Has anyone said that the flowback from an acid job in an oil and gas well is not classed as toxic waste on exit from the well? Ie why would we expect anyone to class it as potable water?

          If we want to know what turns up at the wellhead, fair question, and worth rooting round for the answer. Then, how dealt with, stored, transported, treated and disposed of.

          • Hi hewes, in answer to both your questions,

            Apologies to you both, Paul and Ruth for quoting the following two posts, but evidence was requested and there is no other way.

            “Ken Wilkinson
            February 13, 2018 at 1:13 am
            What a fuss about nothing. Acidising is a bog standard technique that has a huge history with no issues. The acid reaction is very quick and the residues are harmless.
            Yet again we get people who know nothing passing comments on matters they do not understand.”

            “John Harrison
            February 13, 2018 at 5:20 am
            The technique of acidising has been used for over 120 years in both the drilling of water wells for drinking water and by the oil industry.
            The acid/water solution used for acidising by the drinking water industry in the UK’s limestone reservoirs (mostly chalks), is typically stronger than the oil industry use. It is usually 20% to 30% acid.”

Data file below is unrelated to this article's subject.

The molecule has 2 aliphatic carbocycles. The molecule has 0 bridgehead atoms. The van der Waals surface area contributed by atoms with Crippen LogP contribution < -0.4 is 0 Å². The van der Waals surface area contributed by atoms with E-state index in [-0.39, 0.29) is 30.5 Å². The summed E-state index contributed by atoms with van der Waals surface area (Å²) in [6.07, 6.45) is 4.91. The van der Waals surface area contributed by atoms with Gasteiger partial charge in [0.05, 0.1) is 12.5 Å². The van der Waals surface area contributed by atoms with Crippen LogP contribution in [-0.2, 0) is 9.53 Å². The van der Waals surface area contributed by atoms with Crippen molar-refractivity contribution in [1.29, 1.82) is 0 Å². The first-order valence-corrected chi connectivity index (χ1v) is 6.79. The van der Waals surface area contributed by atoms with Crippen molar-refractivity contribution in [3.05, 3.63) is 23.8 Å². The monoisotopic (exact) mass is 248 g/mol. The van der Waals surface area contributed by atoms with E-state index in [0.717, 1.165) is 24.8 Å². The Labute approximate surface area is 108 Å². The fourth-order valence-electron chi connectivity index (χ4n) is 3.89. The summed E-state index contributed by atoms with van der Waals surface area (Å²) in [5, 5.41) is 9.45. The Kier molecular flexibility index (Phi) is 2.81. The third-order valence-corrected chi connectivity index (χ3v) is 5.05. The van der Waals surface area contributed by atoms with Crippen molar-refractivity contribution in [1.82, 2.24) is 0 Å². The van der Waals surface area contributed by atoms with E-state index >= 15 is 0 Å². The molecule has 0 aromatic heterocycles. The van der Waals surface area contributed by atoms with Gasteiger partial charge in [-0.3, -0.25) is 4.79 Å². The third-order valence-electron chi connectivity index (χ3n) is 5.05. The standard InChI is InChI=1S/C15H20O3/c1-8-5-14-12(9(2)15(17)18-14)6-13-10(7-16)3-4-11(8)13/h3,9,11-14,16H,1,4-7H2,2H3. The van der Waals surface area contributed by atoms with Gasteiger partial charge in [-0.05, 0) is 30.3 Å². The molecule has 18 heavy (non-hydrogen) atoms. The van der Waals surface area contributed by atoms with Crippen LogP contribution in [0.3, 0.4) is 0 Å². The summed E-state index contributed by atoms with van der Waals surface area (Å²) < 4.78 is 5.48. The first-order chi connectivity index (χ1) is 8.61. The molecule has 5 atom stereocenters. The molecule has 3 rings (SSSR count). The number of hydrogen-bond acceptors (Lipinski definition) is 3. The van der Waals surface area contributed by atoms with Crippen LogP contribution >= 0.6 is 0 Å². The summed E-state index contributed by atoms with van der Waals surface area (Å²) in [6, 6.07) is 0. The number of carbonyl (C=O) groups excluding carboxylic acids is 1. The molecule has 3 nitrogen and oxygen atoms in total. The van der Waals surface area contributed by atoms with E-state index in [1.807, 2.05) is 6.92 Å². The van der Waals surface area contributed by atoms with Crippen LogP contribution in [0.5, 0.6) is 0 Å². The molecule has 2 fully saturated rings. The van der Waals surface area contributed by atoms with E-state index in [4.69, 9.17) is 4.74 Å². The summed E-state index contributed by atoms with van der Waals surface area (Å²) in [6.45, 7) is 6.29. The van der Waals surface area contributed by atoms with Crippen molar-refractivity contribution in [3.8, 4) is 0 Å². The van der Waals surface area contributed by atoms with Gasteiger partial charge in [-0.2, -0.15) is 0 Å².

Not specific in definition perhaps, but indicative and implied by exclusion of differentiation of the difference between hydrochloric acid and hydrofluoric acid, and hence implies that they are both used by the water industry.
            Fortunately i know the difference and pointed it out, otherwise it may have been easily assumed that both were used by the water industry, and as we all now know, they are not.
            Only hydrochloric acid is used by the water industry, hydrofluoric acid however is one of the strongest acids on the planet and is an entirely different heavily corroded kettle of rapidly dissolved fish.

            Do you see how important it has become necessary to examine and question every word and phrase that comes from the ohandgee industry proponents and how failure to do so leads to what can only be termed as obfuscation and deception by omission?

            One could speculate about motives and agendas, to do just that, the consistent and pervasive attempts at personalisation of issues certainly reveals a concerted strategy.

            Questions? perhaps look back amongst the previous posts on this topic and you will find plenty of them.

            • Phil
              Thanks.
              Better for us to ask if they implied that Hydroflouric acid was used rather than guess.
              So ..if they are reading, ken, john, did you say that Hydroflouric acid was used in water treatment or not?
              Let’s see how that goes.

              Sorry to be picky, but assumptions are dangerous for us. As my mentor ( mentioned before ) said
              Trusties good, but checking is better, and, assume nothing. Advice that the anti fracking community seem to have taken to heart in spades.

              I will track back to look for other questions and get back to you.

  3. Re addition of Fluoride to water and those readers who may fear that a company is dosing their supply from a simply labelled container.

    The spec for the chemicals can be found in

    http://dwi.defra.gov.uk/stakeholders/information-letters/2016/01-2016-annexa.pdf

    This being the Code of Practice on Technical Aspects of Fluoridation of Water Supplies 2016

    The key section is 3.1

    3.1 Chemical standards
    Section 87C(2) of the Water Act 2003 permits the use of two chemical compounds to increase